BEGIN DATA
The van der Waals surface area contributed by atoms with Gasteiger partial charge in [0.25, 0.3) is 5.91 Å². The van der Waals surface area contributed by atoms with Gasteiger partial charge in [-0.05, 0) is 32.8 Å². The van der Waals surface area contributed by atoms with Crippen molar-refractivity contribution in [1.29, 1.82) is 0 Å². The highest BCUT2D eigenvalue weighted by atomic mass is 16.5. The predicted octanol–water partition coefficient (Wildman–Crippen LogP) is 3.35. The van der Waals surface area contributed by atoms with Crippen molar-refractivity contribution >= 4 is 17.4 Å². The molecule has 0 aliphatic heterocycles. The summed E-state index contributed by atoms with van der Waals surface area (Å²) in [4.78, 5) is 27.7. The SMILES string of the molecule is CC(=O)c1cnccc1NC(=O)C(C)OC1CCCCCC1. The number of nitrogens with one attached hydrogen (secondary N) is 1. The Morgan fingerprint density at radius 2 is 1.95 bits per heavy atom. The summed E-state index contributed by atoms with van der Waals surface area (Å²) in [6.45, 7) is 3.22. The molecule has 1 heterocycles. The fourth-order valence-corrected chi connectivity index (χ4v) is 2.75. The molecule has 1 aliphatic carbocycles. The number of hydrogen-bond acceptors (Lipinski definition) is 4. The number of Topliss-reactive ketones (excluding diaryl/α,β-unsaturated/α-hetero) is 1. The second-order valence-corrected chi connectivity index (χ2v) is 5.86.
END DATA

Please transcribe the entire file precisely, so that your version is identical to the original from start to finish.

The van der Waals surface area contributed by atoms with Gasteiger partial charge in [0.25, 0.3) is 5.91 Å². The van der Waals surface area contributed by atoms with Gasteiger partial charge in [-0.05, 0) is 32.8 Å². The van der Waals surface area contributed by atoms with Crippen molar-refractivity contribution in [1.29, 1.82) is 0 Å². The highest BCUT2D eigenvalue weighted by atomic mass is 16.5. The predicted octanol–water partition coefficient (Wildman–Crippen LogP) is 3.35. The van der Waals surface area contributed by atoms with Crippen molar-refractivity contribution >= 4 is 17.4 Å². The molecule has 0 aliphatic heterocycles. The summed E-state index contributed by atoms with van der Waals surface area (Å²) in [4.78, 5) is 27.7. The SMILES string of the molecule is CC(=O)c1cnccc1NC(=O)C(C)OC1CCCCCC1. The number of nitrogens with one attached hydrogen (secondary N) is 1. The Morgan fingerprint density at radius 2 is 1.95 bits per heavy atom. The summed E-state index contributed by atoms with van der Waals surface area (Å²) in [6.45, 7) is 3.22. The molecule has 1 heterocycles. The fourth-order valence-corrected chi connectivity index (χ4v) is 2.75. The molecule has 1 aliphatic carbocycles. The number of hydrogen-bond acceptors (Lipinski definition) is 4. The number of Topliss-reactive ketones (excluding diaryl/α,β-unsaturated/α-hetero) is 1. The second-order valence-corrected chi connectivity index (χ2v) is 5.86.